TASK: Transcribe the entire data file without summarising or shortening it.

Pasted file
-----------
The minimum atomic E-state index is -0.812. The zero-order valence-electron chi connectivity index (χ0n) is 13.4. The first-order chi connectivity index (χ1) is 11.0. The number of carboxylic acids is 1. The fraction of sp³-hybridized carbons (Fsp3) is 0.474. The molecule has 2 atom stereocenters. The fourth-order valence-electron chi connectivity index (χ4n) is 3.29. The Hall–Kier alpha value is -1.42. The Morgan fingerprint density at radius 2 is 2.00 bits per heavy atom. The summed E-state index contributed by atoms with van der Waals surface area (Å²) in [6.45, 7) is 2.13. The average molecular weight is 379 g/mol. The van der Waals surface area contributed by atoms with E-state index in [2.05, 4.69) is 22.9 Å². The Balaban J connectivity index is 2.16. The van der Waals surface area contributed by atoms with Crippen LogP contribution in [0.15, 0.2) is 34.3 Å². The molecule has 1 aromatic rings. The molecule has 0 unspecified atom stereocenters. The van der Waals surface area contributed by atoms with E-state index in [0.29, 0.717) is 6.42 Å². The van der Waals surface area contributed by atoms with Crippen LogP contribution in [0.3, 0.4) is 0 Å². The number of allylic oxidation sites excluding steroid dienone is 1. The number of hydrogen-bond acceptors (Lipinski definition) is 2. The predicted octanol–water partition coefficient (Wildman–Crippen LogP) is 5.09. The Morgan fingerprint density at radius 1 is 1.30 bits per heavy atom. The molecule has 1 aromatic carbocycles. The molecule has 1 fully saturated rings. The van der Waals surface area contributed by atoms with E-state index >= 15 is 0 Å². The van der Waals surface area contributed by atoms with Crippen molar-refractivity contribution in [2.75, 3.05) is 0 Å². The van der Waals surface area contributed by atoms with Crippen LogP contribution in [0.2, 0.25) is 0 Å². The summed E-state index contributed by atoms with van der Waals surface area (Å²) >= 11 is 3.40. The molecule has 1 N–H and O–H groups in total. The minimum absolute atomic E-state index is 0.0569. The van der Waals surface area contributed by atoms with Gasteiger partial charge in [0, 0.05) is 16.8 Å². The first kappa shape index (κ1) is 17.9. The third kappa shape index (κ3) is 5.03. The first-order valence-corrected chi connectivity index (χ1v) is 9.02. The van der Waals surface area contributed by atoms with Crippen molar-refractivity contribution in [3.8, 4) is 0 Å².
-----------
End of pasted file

The minimum atomic E-state index is -0.812. The zero-order valence-electron chi connectivity index (χ0n) is 13.4. The first-order chi connectivity index (χ1) is 11.0. The number of carboxylic acids is 1. The fraction of sp³-hybridized carbons (Fsp3) is 0.474. The molecule has 2 atom stereocenters. The fourth-order valence-electron chi connectivity index (χ4n) is 3.29. The Hall–Kier alpha value is -1.42. The Morgan fingerprint density at radius 2 is 2.00 bits per heavy atom. The summed E-state index contributed by atoms with van der Waals surface area (Å²) in [6.45, 7) is 2.13. The average molecular weight is 379 g/mol. The van der Waals surface area contributed by atoms with E-state index in [2.05, 4.69) is 22.9 Å². The Balaban J connectivity index is 2.16. The van der Waals surface area contributed by atoms with Crippen LogP contribution in [0.15, 0.2) is 34.3 Å². The molecule has 1 aromatic rings. The molecule has 0 unspecified atom stereocenters. The van der Waals surface area contributed by atoms with E-state index in [0.29, 0.717) is 6.42 Å². The van der Waals surface area contributed by atoms with Crippen LogP contribution in [0.3, 0.4) is 0 Å². The number of allylic oxidation sites excluding steroid dienone is 1. The number of hydrogen-bond acceptors (Lipinski definition) is 2. The predicted octanol–water partition coefficient (Wildman–Crippen LogP) is 5.09. The Morgan fingerprint density at radius 1 is 1.30 bits per heavy atom. The molecule has 1 aromatic carbocycles. The molecule has 1 fully saturated rings. The van der Waals surface area contributed by atoms with E-state index >= 15 is 0 Å². The van der Waals surface area contributed by atoms with Crippen molar-refractivity contribution in [2.75, 3.05) is 0 Å². The van der Waals surface area contributed by atoms with Crippen LogP contribution in [0.2, 0.25) is 0 Å². The summed E-state index contributed by atoms with van der Waals surface area (Å²) >= 11 is 3.40. The molecule has 1 N–H and O–H groups in total. The minimum absolute atomic E-state index is 0.0569. The van der Waals surface area contributed by atoms with Gasteiger partial charge in [0, 0.05) is 16.8 Å². The first kappa shape index (κ1) is 17.9. The third kappa shape index (κ3) is 5.03. The first-order valence-corrected chi connectivity index (χ1v) is 9.02. The van der Waals surface area contributed by atoms with Crippen molar-refractivity contribution in [3.8, 4) is 0 Å².